(QCOSTARICA) — Uber, the American international transportation network company, would have a difficult time to enter the Costa Rica market.
In Costa Rica, public transportation service such as taxis or buses, requires a concession (permit).
Over the years, the porteadores (the informal taxis) won the right to offer their service in direct competition to the traditional “red” and “orange” (airport) taxis, the government granting them a concession.
Thus, in Costa Rica, Uber would require a concession to operate.
In Germany, in March of this year, a Frankfurt court banned Uber’s “low-cost” UberPop service, deciding it violated transport laws. It followed the news that the company’s Paris offices were raided by police investigating the same service. And in South Korea nearly 30 people linked to the company were charged with running an illegal taxi firm. They included Uber’s chief executive Travis Kalanick. (Via BBC)
To prevent from becoming an unlicensed taxi services, according to Aresep spokesperson, Carolina Mora, Uber could associate itself with a taxi cooperative or private company that has a concession in the country.
The company, that began offering the new transportation service in San Francisco, California four years ago, recently announces its arrival in Colombia, the second Latin American country after Mexico.
But, in the city of Bogota, Colombia’s major city, Uber drivers were threatened as Colombia’s taxi war, clashes turning violent. In March of this year, Uber received reports from its drivers of taxis corralling cars, honking their horns, screaming at the drivers and throwing stones, said Michael Shoemaker, head of the company’s Colombia operation. “The good news for us, at the end of the day, is that it hasn’t yielded any real damage to people, and in most cases the cars have not been damaged,” Shoemaker said in an interview with Bloomberg in Bogota.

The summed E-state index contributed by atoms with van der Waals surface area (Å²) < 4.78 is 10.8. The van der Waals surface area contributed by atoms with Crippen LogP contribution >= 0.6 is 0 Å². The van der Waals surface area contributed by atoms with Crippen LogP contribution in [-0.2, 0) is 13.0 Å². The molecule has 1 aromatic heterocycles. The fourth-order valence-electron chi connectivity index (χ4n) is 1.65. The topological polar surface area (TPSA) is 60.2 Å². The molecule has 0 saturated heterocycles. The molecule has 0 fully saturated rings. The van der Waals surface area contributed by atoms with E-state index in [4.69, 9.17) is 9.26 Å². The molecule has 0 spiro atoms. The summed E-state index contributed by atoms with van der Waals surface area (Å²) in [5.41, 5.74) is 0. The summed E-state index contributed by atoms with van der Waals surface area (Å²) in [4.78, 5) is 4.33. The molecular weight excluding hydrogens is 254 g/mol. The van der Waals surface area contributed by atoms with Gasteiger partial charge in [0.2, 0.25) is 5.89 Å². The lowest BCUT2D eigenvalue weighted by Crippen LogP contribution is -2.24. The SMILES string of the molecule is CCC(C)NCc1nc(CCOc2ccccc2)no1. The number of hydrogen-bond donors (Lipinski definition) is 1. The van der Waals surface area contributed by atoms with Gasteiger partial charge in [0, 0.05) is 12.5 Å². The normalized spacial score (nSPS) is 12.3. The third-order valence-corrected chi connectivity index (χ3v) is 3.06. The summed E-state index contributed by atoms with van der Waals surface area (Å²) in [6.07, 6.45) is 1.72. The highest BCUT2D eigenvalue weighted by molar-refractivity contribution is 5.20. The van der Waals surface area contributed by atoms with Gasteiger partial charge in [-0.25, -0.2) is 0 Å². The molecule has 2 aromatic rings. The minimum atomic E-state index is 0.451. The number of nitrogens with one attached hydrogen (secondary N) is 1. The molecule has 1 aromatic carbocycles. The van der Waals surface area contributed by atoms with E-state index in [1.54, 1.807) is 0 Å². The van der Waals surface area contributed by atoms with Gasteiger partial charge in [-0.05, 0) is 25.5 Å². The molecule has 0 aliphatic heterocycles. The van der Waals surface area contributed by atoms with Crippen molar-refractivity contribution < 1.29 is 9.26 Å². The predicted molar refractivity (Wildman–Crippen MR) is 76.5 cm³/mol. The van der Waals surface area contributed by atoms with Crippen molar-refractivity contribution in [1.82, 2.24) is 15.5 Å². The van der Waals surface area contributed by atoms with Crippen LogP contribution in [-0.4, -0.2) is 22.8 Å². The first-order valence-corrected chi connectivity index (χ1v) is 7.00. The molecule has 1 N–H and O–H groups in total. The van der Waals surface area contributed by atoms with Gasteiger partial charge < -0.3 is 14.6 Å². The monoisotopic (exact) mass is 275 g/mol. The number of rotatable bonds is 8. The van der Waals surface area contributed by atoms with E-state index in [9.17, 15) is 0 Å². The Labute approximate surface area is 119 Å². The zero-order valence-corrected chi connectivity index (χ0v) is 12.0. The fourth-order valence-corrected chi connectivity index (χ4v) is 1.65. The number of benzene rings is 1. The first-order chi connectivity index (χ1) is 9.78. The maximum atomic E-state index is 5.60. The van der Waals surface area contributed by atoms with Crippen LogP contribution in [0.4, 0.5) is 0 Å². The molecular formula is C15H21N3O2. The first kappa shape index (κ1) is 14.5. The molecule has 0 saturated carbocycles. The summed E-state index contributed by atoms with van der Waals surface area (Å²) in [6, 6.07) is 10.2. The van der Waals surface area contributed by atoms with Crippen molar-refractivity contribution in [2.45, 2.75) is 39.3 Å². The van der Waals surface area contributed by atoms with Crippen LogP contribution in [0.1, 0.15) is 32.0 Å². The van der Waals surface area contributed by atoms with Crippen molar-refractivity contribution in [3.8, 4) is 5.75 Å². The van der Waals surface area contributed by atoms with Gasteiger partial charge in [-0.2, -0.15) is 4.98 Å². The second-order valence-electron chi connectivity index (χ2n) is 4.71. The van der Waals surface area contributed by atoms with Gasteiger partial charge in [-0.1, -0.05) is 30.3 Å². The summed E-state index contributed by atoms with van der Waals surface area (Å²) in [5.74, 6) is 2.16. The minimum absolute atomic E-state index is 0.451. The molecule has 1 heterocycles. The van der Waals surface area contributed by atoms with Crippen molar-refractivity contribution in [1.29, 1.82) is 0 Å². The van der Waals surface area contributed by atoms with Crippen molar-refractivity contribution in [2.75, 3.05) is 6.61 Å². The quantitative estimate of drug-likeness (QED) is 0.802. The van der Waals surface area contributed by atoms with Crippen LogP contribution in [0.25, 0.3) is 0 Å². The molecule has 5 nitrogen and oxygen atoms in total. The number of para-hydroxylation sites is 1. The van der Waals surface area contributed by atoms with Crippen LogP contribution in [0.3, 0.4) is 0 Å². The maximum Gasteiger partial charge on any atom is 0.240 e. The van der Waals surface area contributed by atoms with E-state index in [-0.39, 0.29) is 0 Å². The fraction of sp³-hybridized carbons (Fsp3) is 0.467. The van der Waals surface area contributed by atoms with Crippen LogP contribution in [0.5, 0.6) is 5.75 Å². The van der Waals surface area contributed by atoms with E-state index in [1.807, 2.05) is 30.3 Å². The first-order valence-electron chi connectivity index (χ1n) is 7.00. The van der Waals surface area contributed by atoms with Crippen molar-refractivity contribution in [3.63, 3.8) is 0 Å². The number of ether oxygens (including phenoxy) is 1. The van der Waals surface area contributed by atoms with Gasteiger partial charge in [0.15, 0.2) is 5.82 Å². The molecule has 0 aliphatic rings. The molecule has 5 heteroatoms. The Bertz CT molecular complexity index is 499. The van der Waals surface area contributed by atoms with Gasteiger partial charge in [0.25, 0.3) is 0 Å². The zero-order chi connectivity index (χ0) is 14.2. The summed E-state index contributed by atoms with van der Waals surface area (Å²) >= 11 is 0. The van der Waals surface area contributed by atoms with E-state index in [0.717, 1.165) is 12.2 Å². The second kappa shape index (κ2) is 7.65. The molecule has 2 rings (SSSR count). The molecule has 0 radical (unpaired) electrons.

Last month, Colombia’s Dinero.com asks, if Uber is illegal why does it keep working? According to the publication quoting the Ministerio de Transporte and the Superintendencia de Puertos y TransporteUber, “Uber is not authorized”
In Mexico City, Uber has clashed with established taxi groups. According to El Pais, “Mexico City cabbies come to blows with Uber ride-share driver”, as angry taxi owners used bats to attack a vehicle while the passenger was still inside. The passenger was unharmed but he later posted photos of the wrecked vehicle online.
In Australia, Melbourne’s Herald Sun reports a turf war intensifying between Uber and taxis after an alleged dispute that saw an UberX driver run over a young cabbie’s foot in East Melbourne on Saturday night.
The Toronto Star says, “Toronto can try to kill the ride-booking service. But it can’t stop the tech upheaval Uber spawned.” In a report dated May 22, The Star says Uber’s entry into Toronto has not been smooth — the city calls it an unlicensed taxi service and is fighting to shut it down. It has spawned a host of imitators, and raised a series of questions about technology, jobs and digital disruption.
Back to Costa Rica. Given the problems the company has faced around the world, it could find much of the same right here: licensing and irate taxi drivers, “fuerza roja” (red force, given that all official taxis in Costa Rica are red), who have in the past aggressively demonstrated against change and any invasion of their turf.
Uber is simple. A user only needs to download an app (application) on their mobile device (ie. cell phone or tablet), request a vehicle and then track its arrival. Users can pay online with their credit card previously registered with the app, and no need to carry cash or plastic. That is payment is never made to the driver.